Linn White isn’t clairvoyant, but she does have a knack for seeing into the future. Or, at least, anticipating it.
It’s one of the many things she learned when she was diagnosed with amyotrophic lateral sclerosis (ALS) in the fall of 2008.
The Green Bay, Wis., resident also has learned about “living for today.”
It’s a dichotomy to be sure — a mix of enjoying the here-and-now and preparing for what’s ahead. It’s the life of someone living with ALS.
“These days, I get the things I need before I desperately need them,” says White, a tip she learned early in her journey. For example, she got a mechanical patient lift and began investigating power wheelchairs before she needed them. “Part of it is accepting the reality that you’re going to need these things. It’s about knowing who to go to and who to ask,” she says.
And there are lots of questions, about insurance, technology and everything else that comes with a major life change like ALS.
“It’s all very complicated,” says White, 61, a former librarian and computer-science-turned-history teacher. “It takes about four months or so just to get a power chair. And, you want a good one because I’m in mine 14 hours a day.”
Five years after her diagnosis, ALS slowly has taken away the use of her legs, but she “still has good movement but not a lot of strength” in her arms and hands. She speaks well and her breathing hasn’t been badly affected.
“ALS is a fatal disease, but there’s one thing I’ve learned: Live for today,” she says. “I’m having a good day today, and that’s all I’m going to think about because today is all I have.”
And so, she has fun. She’s a constant at bingo and a major player in local Rummikub games with friends, and a number of card and Internet games at home. And she’s passionate about quilting.
“Linn is very gracious but she’s also very stubborn — and I mean that in a good way, because that’s one of the reasons she has a good fight in this,” says good friend Peg Bessette, a fellow quilter. “She does have a good competitive edge to her. She’s also a gracious winner and gracious loser.”
Most importantly, she’s a good friend.
Neither Bessette nor White will ever forget the once-in-a-lifetime trip they took with four other girlfriends and caregivers to the Big Apple just months after getting the news of ALS.
“We had talked about doing it for years,” White says. “I figured I’d better do it because it would get harder down the road.”
The six friends “packed in as much as we could,” seeing the Metropolitan Museum of Art, the Empire State Building, the World Trade Center site and taking a boat around the harbor, to name a few.
The trip left them with lots of great memories and funny stories to share, such as the time a man watched the half-dozen women getting on an elevator “and said, ‘six in the city’ because there were six of us,” Bessette recalls. “It was funny.”
Life should be about times like that, White says she now realizes.
“I’m more positive about things now, and I appreciate things so much more,” she says.
“I appreciate seeing my granddaughter [Annabelle] and playing games with my friends — the simple things. There are so many things that don’t matter to me anymore. I had all these plans for retirement and most aren’t going to happen, but I’m very happy.
“I guess I spent a lot of time [concerned] about things that weren’t very important. Family and friends are what counts.”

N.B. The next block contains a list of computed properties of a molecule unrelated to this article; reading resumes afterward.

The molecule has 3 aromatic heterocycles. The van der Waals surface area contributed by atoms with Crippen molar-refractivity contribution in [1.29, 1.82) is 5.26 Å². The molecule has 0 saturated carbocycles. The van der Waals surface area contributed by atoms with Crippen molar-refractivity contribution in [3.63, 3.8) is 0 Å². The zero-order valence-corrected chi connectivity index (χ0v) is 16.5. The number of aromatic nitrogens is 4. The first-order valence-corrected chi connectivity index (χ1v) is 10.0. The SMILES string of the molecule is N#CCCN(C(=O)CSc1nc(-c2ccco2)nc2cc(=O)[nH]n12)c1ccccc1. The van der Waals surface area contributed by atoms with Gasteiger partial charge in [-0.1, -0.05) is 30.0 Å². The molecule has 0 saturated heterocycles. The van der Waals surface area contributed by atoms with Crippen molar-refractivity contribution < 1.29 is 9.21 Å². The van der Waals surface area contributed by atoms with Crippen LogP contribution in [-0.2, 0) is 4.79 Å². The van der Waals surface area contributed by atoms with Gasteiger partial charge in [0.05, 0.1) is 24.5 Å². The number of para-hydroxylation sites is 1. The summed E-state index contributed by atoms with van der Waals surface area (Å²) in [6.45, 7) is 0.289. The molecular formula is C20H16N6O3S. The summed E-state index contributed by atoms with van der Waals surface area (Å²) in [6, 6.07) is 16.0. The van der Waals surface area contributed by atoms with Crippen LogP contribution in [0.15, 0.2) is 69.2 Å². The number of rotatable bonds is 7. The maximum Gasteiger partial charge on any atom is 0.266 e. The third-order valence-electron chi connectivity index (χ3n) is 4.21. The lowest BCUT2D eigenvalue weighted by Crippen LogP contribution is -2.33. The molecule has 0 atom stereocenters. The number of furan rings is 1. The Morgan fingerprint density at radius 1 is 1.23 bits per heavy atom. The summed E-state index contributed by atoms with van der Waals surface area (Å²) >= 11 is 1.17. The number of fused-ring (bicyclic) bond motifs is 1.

White’s ALS diagnosis came nearly three years after she first noticed problems walking in 2005. She enjoyed walking half marathons semicompetitively.
“I could walk 13 miles and then [suddenly] I was having trouble walking two blocks,” she says, recalling her initial problems.
For three years, the problems with leg weakness continued without a clear diagnosis. Doctors thought it was a thyroid problem, and that eventually was treated. However, her symptoms didn’t improve.
By then, her competitive walking — something she says she wasn’t very good at anyway — was over.
“It broke my heart, it really did,” she says of having to end her walks and workouts. “Part of what people do in long-distance running and walking is make real good friends. You spend so much time with them that you start sharing your entire life story. I really missed walking with my friends.”
Soon after came the visit with the neurologist.
“It takes a long time,” she says of the diagnostic process.
Then came the talk with her adult daughter, Samantha.
“The worst day of my life was the day I had to tell her I had ALS,” White says. “You’re supposed to be around to take care of your kids … at least for a while.”
White recalls Samantha crying for a long period, but it was her son-in-law who was very practical, saying, “We will support her. We will see what she needs and support her.”
Samantha “is fine now and has been wonderful.” Samantha and her family are there for anything and everything White needs, as are White’s friends.
“She has a great [inner] strength, and that’s a phenomenal characteristic,” Bessette says. “She’s doing very well, and thankfully, she has a very good attitude that she is going to beat this. That’s her spirit. She has such a positive aura about her.”
White, who attends the MDA clinic in Green Bay, has become an advocate for MDA in its fight against ALS, actively working to raise funds and awareness.
“MDA has helped with repairs on my power chair. MDA also has helped me with finding resources and with moral support. They found a dentist who could clean my teeth from my wheelchair. They also have connected me with others who have ALS,” White says.
Perhaps most importantly, “they agree with my philosophy that I am going to live today and that I am not dying today. When I work with [MDA Health Care Service Coordinator] Sarah Burns and others at MDA, I feel normal!”